Premier League club revenues up nearly £1bn on back of TV deals last season
The clubs in English soccer’s top-tier Premier League generated record combined turnover of £4.5 billion ($6.3 billion) in the 2016-17 season, according to new analysis from Deloitte, the professional services firm.
The 25-per-cent rise from £3.6 billion in the 2015-16 campaign was facilitated by new domestic and international broadcast deals worth more than £8 billion, including £5.14 billion from UK live rights agreements with pay-television operators Sky and BT Sport.
Deloitte calculated collective pre-tax profit at £500 million, another record, and almost three times the previous high of £200 million in 2013-14.
Combined operating profits doubled to a new high of £1 billion in the Premier League in 2016-17, when Chelsea were crowned champions for the second time in three years.
Wage costs rose by 9 per cent to a record £2.5 billion although the growth was significantly less than that of revenues.
This helps explain why all 20 clubs posted an operating profit and 18 reported a pre-tax profit. The revenue to wage ratio fell from 63 per cent to 55 per cent, the lowest figure since the 1997-98 season.
Dan Jones, partner and head of the Sports Business Group at Deloitte, said today: “This relative restraint from Premier League clubs reflects both the extent of their financial advantage over other leagues and the impact of domestic and European cost control measures.”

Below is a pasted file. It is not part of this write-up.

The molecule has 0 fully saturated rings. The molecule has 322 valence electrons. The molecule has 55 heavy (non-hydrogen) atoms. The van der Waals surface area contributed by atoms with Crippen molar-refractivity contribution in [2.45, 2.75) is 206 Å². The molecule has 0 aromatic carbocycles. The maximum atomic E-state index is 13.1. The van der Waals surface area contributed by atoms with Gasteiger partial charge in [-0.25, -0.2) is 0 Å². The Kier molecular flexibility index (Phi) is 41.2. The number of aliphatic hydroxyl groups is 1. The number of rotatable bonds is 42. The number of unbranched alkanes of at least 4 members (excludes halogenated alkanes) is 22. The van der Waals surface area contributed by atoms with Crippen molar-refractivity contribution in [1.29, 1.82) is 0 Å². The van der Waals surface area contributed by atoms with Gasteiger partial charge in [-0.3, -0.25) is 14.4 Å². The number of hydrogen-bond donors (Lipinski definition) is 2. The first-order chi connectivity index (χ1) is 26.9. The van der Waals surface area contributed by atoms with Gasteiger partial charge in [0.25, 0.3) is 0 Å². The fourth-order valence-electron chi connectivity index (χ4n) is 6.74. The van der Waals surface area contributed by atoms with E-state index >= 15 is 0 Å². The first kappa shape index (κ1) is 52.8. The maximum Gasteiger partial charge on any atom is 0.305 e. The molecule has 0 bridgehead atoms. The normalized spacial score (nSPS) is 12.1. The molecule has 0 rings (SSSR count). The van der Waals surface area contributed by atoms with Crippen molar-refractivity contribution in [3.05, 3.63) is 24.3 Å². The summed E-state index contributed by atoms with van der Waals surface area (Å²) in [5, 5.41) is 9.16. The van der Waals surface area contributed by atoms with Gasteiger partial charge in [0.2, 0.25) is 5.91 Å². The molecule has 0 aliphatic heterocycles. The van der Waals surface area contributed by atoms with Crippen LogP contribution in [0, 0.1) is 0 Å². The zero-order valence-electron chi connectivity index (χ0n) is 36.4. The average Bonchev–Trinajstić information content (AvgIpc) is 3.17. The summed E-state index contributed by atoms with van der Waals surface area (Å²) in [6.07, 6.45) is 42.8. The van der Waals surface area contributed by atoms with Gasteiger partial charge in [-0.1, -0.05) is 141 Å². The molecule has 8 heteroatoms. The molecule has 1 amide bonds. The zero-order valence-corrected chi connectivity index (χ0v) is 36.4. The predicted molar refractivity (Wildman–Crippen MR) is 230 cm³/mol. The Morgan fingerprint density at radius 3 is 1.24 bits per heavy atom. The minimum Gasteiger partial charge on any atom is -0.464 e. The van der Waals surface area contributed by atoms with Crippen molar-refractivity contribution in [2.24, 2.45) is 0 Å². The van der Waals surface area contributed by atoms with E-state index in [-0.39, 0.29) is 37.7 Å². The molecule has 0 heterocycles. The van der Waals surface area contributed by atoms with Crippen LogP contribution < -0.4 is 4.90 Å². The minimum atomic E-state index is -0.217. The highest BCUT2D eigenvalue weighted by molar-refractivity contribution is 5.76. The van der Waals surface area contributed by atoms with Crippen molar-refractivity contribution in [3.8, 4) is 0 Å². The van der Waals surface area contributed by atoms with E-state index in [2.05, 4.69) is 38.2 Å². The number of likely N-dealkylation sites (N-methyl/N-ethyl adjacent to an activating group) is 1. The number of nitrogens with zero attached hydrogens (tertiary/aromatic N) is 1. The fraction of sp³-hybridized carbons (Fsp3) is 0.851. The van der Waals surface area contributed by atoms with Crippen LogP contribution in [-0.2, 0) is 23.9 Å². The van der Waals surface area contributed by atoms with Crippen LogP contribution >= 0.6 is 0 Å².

It was noted that the clubs have collectively made a pre-tax profit in three of the last four years, with the combined loss of £100 million in 2015-16 attributed to a small number of one-off exceptional costs, and they are expected to remain in the black going forward.
Sky (five packages totaling 128 matches per season) and BT Sport (two packages totaling 32 matches per season) have already retained premium live rights for three years starting in 2019-20 in deals worth a total of £4.46 billion, albeit this is down £700 million on the amount they shelled out in the last auction.
Two packages comprising 40 live games per season for the next cycle are still to be sold.
Reflecting on the findings, Jones said: “Although we anticipate wage costs will continue to rise in the coming seasons, we do not foresee increases to be at a level which can jeopardise the profitability of the Premier League as a whole. The most significant wage increases have tended to occur in the year prior to the commencement of a new broadcast cycle once a substantial revenue increase is secured.
“Despite the lack of growth in domestic broadcast deals announced to date, we still expect to see overall revenue growth in the coming seasons, and if this is complemented with prudent cost control, we expect that pre-tax profits will be achieved for the foreseeable future.”